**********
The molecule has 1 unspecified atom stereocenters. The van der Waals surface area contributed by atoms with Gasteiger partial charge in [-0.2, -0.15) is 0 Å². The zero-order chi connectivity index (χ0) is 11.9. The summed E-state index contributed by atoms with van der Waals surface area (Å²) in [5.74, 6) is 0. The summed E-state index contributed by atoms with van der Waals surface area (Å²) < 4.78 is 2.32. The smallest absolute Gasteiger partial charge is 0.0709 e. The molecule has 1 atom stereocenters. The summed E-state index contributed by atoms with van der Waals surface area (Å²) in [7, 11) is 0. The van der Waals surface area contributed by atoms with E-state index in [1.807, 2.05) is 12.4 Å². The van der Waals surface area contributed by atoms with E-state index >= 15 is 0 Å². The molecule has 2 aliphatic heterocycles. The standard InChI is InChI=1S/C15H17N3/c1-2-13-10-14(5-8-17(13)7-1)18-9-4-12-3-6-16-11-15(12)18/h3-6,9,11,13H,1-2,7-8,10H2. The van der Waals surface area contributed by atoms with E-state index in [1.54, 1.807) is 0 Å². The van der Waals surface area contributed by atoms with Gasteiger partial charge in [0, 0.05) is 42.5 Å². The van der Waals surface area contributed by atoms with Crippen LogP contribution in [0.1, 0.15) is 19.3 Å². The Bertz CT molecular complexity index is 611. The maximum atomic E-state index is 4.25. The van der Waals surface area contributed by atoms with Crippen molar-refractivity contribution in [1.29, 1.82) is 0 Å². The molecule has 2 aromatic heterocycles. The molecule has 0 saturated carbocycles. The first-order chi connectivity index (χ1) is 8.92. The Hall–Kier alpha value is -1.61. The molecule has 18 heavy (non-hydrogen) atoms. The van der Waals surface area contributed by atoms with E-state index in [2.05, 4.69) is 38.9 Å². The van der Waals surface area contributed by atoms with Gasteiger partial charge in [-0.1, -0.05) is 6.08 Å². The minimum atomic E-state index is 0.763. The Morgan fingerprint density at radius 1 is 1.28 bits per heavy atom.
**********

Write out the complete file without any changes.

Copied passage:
The molecule has 1 unspecified atom stereocenters. The van der Waals surface area contributed by atoms with Gasteiger partial charge in [-0.2, -0.15) is 0 Å². The zero-order chi connectivity index (χ0) is 11.9. The summed E-state index contributed by atoms with van der Waals surface area (Å²) in [5.74, 6) is 0. The summed E-state index contributed by atoms with van der Waals surface area (Å²) < 4.78 is 2.32. The smallest absolute Gasteiger partial charge is 0.0709 e. The molecule has 1 atom stereocenters. The summed E-state index contributed by atoms with van der Waals surface area (Å²) in [7, 11) is 0. The van der Waals surface area contributed by atoms with E-state index in [1.807, 2.05) is 12.4 Å². The van der Waals surface area contributed by atoms with E-state index >= 15 is 0 Å². The molecule has 2 aliphatic heterocycles. The standard InChI is InChI=1S/C15H17N3/c1-2-13-10-14(5-8-17(13)7-1)18-9-4-12-3-6-16-11-15(12)18/h3-6,9,11,13H,1-2,7-8,10H2. The van der Waals surface area contributed by atoms with E-state index in [1.54, 1.807) is 0 Å². The van der Waals surface area contributed by atoms with Gasteiger partial charge in [0, 0.05) is 42.5 Å². The van der Waals surface area contributed by atoms with Crippen LogP contribution in [0.1, 0.15) is 19.3 Å². The Bertz CT molecular complexity index is 611. The maximum atomic E-state index is 4.25. The van der Waals surface area contributed by atoms with Crippen molar-refractivity contribution in [1.29, 1.82) is 0 Å². The molecule has 2 aromatic heterocycles. The molecule has 0 saturated carbocycles. The first-order chi connectivity index (χ1) is 8.92. The Hall–Kier alpha value is -1.61. The molecule has 18 heavy (non-hydrogen) atoms. The van der Waals surface area contributed by atoms with E-state index in [2.05, 4.69) is 38.9 Å². The van der Waals surface area contributed by atoms with Gasteiger partial charge in [-0.1, -0.05) is 6.08 Å². The minimum atomic E-state index is 0.763. The Morgan fingerprint density at radius 1 is 1.28 bits per heavy atom.